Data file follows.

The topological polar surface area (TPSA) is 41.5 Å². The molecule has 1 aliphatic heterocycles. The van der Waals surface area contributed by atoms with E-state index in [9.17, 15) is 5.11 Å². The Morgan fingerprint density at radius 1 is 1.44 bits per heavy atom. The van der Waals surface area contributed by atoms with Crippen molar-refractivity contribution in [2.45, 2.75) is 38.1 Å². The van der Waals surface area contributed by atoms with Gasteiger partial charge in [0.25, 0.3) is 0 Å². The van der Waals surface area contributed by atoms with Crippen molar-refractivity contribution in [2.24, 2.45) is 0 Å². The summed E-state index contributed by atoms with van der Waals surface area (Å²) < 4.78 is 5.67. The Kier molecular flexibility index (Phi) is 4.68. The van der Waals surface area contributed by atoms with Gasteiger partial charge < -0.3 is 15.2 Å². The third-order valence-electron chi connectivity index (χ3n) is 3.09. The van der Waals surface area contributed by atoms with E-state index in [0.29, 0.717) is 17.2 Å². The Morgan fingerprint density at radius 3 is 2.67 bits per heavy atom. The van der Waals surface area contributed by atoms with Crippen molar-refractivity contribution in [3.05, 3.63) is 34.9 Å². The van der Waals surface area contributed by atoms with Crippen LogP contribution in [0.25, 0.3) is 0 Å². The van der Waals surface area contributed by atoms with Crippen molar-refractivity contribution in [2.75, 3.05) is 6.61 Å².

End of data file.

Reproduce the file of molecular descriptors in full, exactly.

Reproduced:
The topological polar surface area (TPSA) is 41.5 Å². The molecule has 1 aliphatic heterocycles. The van der Waals surface area contributed by atoms with E-state index in [9.17, 15) is 5.11 Å². The Morgan fingerprint density at radius 1 is 1.44 bits per heavy atom. The van der Waals surface area contributed by atoms with Crippen molar-refractivity contribution in [2.45, 2.75) is 38.1 Å². The van der Waals surface area contributed by atoms with Gasteiger partial charge in [0.25, 0.3) is 0 Å². The van der Waals surface area contributed by atoms with Crippen molar-refractivity contribution in [2.24, 2.45) is 0 Å². The summed E-state index contributed by atoms with van der Waals surface area (Å²) < 4.78 is 5.67. The Kier molecular flexibility index (Phi) is 4.68. The van der Waals surface area contributed by atoms with Gasteiger partial charge < -0.3 is 15.2 Å². The third-order valence-electron chi connectivity index (χ3n) is 3.09. The van der Waals surface area contributed by atoms with E-state index in [0.29, 0.717) is 17.2 Å². The Morgan fingerprint density at radius 3 is 2.67 bits per heavy atom. The van der Waals surface area contributed by atoms with Crippen molar-refractivity contribution in [3.05, 3.63) is 34.9 Å². The van der Waals surface area contributed by atoms with Crippen LogP contribution in [0.25, 0.3) is 0 Å². The van der Waals surface area contributed by atoms with Crippen molar-refractivity contribution in [2.75, 3.05) is 6.61 Å².